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RCRCD is a member of SAWA, the Santa Ana Watershed Association. SAWA is a non-profit organization that works to restore native habitat in the Santa Ana Water Rivershed.

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SAWA removes invasive plants and animals from waterways and, when necessary, replants native species that do not naturally reestablish. With SAWA, the RCRCD conducts ongoing invasive plant monitoring and/or removal projects at Alessandro Arroyo, Fairmount Park Wilderness Area, La Sierra Creek, Mockingbird Canyon, Temescal Canyon, the mainstem of the Santa Ana River, and at the River Road Bridge.

By the end of 2008, SAWA removed and treated more than 3,200 acres of invasive plants, restoring native riparian forest to broad areas in the River and its tributaries. As a result, over 11,250 acre-feet of water are restored to the river each year (native plants use less water than invasive, exotic plants).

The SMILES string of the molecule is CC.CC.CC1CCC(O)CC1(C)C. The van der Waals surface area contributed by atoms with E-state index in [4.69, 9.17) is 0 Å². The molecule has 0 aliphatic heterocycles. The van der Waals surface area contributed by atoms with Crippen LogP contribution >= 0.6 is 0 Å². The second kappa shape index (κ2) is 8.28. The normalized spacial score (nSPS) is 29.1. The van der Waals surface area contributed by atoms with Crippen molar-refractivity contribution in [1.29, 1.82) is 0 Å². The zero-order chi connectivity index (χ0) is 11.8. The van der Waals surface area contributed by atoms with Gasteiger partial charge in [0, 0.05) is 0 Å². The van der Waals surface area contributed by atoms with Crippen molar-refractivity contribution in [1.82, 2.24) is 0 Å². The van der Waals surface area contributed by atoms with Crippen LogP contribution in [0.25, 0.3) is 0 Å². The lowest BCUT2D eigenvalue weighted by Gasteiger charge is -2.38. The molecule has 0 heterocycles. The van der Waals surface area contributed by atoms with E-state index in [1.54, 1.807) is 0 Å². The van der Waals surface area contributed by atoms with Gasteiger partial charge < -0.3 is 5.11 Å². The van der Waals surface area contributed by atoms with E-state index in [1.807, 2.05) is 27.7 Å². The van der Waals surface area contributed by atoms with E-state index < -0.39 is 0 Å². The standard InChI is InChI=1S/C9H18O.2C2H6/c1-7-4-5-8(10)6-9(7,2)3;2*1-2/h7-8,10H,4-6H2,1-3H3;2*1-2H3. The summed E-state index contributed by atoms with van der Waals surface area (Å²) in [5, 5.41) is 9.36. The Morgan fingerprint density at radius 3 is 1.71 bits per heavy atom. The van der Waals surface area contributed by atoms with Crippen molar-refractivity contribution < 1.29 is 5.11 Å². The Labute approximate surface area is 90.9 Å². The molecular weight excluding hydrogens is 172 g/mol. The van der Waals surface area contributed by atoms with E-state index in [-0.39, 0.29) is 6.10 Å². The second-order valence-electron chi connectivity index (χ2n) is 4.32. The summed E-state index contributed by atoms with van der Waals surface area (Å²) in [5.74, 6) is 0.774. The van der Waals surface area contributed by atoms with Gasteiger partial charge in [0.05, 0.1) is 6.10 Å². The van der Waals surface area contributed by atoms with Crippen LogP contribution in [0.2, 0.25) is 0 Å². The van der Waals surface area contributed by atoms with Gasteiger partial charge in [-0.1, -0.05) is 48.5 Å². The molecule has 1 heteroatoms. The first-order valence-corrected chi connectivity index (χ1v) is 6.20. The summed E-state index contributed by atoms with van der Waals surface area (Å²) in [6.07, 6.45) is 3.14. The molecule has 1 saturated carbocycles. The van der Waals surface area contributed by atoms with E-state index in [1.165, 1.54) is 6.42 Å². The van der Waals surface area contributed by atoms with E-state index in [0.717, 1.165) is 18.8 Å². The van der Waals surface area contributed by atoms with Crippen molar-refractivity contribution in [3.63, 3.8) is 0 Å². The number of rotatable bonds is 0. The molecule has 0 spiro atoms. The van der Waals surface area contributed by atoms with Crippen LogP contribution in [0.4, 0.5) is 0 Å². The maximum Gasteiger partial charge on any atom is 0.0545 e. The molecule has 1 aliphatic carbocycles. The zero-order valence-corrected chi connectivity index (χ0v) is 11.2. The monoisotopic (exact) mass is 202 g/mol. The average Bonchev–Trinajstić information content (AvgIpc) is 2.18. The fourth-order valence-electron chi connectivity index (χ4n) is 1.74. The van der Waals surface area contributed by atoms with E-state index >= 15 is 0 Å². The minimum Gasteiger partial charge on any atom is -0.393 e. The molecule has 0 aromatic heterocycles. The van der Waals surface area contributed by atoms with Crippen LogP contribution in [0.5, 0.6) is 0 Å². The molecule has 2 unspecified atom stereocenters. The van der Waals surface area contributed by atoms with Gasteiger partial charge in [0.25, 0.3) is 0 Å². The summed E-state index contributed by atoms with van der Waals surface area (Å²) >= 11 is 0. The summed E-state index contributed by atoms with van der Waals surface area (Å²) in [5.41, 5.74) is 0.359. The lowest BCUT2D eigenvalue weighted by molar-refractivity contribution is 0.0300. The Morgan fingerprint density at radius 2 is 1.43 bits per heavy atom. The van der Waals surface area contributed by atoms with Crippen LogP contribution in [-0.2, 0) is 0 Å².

Efforts to protect the endangered Least Bell’s Vireo and the Willow Flycatcher, small migratory songbirds that nest along the River, include habitat restoration and nest management. SAWA field biologists monitor habitat sites and remove the invasive Brown-headed Cowbird.

The Brown-headed Cowbird is a brood parasite. Rather than build its own nest, it lays its eggs in the nests of other birds. The songbirds continue to incubate the Cowbirds’ eggs along with their own. Cowbird chicks grow quickly and out-compete the songbird hatchlings. Most often, songbird chicks do not survive and the adult vireos or flycatchers spend their time raising Cowbird chicks. When biologists check nests, they remove the Cowbird eggs, so the adult songbirds are able to raise their own chicks.

In 1980, 300 Least Bell's Vireo pairs had been identified in California, of which only 19 pairs had been found in the Santa Ana River watershed. As a result of local restoration efforts, over 1,000 vireo territories were identified in the watershed during 2009.

Lear more about SAWA, local wildlife, and more at